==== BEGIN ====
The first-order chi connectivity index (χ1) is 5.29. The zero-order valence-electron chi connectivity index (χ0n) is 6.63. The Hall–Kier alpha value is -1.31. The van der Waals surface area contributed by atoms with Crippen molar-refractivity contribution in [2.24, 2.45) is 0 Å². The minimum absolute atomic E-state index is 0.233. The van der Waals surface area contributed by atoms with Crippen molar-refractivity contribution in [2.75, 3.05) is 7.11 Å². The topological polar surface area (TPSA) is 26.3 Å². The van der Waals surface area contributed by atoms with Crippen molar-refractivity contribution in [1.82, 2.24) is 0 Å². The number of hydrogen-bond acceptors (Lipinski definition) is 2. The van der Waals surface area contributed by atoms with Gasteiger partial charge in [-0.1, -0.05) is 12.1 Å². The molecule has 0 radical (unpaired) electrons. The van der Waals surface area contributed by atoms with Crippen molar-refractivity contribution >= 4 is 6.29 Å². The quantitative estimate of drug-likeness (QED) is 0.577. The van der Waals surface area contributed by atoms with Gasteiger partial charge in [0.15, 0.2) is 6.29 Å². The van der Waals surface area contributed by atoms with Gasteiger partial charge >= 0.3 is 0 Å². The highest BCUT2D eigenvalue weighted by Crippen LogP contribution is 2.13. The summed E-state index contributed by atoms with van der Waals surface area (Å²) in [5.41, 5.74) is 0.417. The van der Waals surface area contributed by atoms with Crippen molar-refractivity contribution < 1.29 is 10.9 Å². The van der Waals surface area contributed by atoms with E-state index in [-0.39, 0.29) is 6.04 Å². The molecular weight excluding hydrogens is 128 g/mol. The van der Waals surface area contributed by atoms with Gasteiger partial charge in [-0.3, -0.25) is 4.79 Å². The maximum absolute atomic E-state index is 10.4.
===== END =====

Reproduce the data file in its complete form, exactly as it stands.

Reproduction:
The first-order chi connectivity index (χ1) is 5.29. The zero-order valence-electron chi connectivity index (χ0n) is 6.63. The Hall–Kier alpha value is -1.31. The van der Waals surface area contributed by atoms with Crippen molar-refractivity contribution in [2.24, 2.45) is 0 Å². The minimum absolute atomic E-state index is 0.233. The van der Waals surface area contributed by atoms with Crippen molar-refractivity contribution in [2.75, 3.05) is 7.11 Å². The topological polar surface area (TPSA) is 26.3 Å². The van der Waals surface area contributed by atoms with Crippen molar-refractivity contribution in [1.82, 2.24) is 0 Å². The number of hydrogen-bond acceptors (Lipinski definition) is 2. The van der Waals surface area contributed by atoms with Gasteiger partial charge in [-0.1, -0.05) is 12.1 Å². The molecule has 0 radical (unpaired) electrons. The van der Waals surface area contributed by atoms with Crippen molar-refractivity contribution >= 4 is 6.29 Å². The quantitative estimate of drug-likeness (QED) is 0.577. The van der Waals surface area contributed by atoms with Gasteiger partial charge in [0.15, 0.2) is 6.29 Å². The van der Waals surface area contributed by atoms with Gasteiger partial charge >= 0.3 is 0 Å². The highest BCUT2D eigenvalue weighted by Crippen LogP contribution is 2.13. The summed E-state index contributed by atoms with van der Waals surface area (Å²) in [5.41, 5.74) is 0.417. The van der Waals surface area contributed by atoms with Crippen molar-refractivity contribution < 1.29 is 10.9 Å². The van der Waals surface area contributed by atoms with E-state index in [-0.39, 0.29) is 6.04 Å². The molecular weight excluding hydrogens is 128 g/mol. The van der Waals surface area contributed by atoms with Gasteiger partial charge in [-0.3, -0.25) is 4.79 Å². The maximum absolute atomic E-state index is 10.4.